Love and Bruises finally offered me a chance to test a theory: that director Lou Ye can only find the cinematic freedom he needs by dropping the politics overlaying his recent films (Purple Butterfly, Summer Palace, Spring Fever) and just shooting the sex. Well, he shoots the sex all over Love and Bruises, and my theory proved very, very wrong; there’s not a lot of freedom here, except that of the male fantasist. The sexual politics underlying Lou’s work are, how shall we say, problematic. The female character, Hua (Corinne Yam, deliberately inexpressive) loves macho inarticulate Mathieu (Tahar Rahim, convincingly brutish) precisely because he abuses her, forces her, cheats her, pimps her (to an even more violent rapist-friend who serves, I suppose, to make Mathieu seem less repellent via some kind of nasty moral triangulation). She also cooks and cleans, between frequent bouts of fucking that are shot far too tamely to hint at the kind of feral circulation of sexual desire that might account for the persistence of the couple’s relationship.

D.P. Yu Lik-wai is a great shooter, and his gritty Paris (and tatty French countryside) are refreshingly lacking in cinema-Paris fakeness. But every time his mobile camera tries to catch a strikingly illuminated face, offering a door to deeper character, Hua and Mathieu offer nothing. The fact that Mathieu is a working class Parisian resentful of Hua’s bourgeois intellectual privilege adds something; the fact that he and his violent buddy (a superbly malevolent Jalil Lesper) are presumably French of Arab origin makes the film’s post-colonial allegorical possibilities rather more complex (and potentially noxious) than the straightforward schema Lou might have used: white French guy sexually abusing a Chinese woman into love and subservience. The story’s late, weird turn to Beijing depressurizes the film, like a balloon rapidly losing air. But it does offer delightfully unexpected glimpses of my pro-democracy intellectual professor friends at the Beijing Film Academy. So maybe Lou really can’t stay away from politics after all.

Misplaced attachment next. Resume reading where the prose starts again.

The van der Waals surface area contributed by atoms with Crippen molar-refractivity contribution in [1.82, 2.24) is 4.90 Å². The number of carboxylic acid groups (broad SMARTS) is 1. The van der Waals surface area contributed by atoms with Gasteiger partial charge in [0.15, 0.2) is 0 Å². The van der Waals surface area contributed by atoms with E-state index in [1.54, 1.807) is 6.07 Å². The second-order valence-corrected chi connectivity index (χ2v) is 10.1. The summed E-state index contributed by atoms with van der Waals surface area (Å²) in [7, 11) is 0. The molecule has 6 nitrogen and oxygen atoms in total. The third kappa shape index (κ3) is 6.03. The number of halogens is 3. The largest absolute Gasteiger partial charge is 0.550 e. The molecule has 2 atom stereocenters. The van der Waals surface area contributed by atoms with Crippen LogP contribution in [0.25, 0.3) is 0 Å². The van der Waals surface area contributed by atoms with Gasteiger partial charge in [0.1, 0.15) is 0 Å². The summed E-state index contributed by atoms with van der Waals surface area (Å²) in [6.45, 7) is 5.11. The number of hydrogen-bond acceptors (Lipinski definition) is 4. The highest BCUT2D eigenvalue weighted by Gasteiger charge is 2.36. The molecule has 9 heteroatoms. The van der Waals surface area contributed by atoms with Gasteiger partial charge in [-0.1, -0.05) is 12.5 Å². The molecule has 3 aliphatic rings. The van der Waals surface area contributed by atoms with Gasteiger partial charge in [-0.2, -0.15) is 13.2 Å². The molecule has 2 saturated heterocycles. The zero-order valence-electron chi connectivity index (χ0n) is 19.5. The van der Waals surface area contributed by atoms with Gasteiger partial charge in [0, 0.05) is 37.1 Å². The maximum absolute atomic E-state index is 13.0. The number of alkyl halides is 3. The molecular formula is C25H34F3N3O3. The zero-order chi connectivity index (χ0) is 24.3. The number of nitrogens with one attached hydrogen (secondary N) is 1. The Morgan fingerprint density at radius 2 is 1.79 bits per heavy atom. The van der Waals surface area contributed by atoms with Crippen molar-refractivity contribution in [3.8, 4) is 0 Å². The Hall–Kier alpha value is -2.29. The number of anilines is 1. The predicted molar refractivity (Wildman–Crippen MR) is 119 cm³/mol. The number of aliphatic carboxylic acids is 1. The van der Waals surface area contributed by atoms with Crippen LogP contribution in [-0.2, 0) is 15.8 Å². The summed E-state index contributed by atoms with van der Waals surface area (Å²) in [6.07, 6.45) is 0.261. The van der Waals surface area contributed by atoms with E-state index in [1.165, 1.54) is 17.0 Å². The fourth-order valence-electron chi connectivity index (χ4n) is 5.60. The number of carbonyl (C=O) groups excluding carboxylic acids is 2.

Roman’s Circuit (Sebastián Brahm, Chile/Argentina)—Discovery

By Jay Kuehner

Roman’s Circuit is a quasi-scientific, uber-academic, existential memory trip coolly and allegorically served up by Chilean debutant Sebastián Brahm, in which balding and soft-spoken Roberto Roman (Cristián Carvajal), a specialist in the field of “cortical migration theory,” returns to Santiago to literally defend his pioneering thesis on memory, ostensibly in the university laboratory but ultimately in the lifeless corridors of office, home, and hotel. In other words, lone man excels in theories of lived experience but isn’t exempt from the respective vicissitudes of his labour, as his research on the migratory essence of memory collides with his own shifting experience of events, the personal and professional becoming inextricably bound—offering a prime occasion for Brahm to fracture the narrative into atemporal units, that it may mimic memory’s unfixed position (and reveal how subjectivity is causally formed).

Seems though that Roberto (who lives at home with his mother) and the film share a certain fate, of their endeavours being worthy in theory alone. Roberto’s paper on “extended maintenance in working memory inducing migration of neural correlate of items in episodic memory” is doomed to abstraction, absurdly so. Brahm attempts to graft such jargon and its attendant behaviour onto the social realities of professional and romantic rivalries, but the two threads fail to illuminate each other, in spite of references to Kafka and Pinochet that suggest the futility of remembering or the perils of amnesia. Mannered toward a desired effect of sci-fi-ronic dread, Roman’s Circuit is no more conductive than a bad day of Borges. Better to stick to your Bergson instead.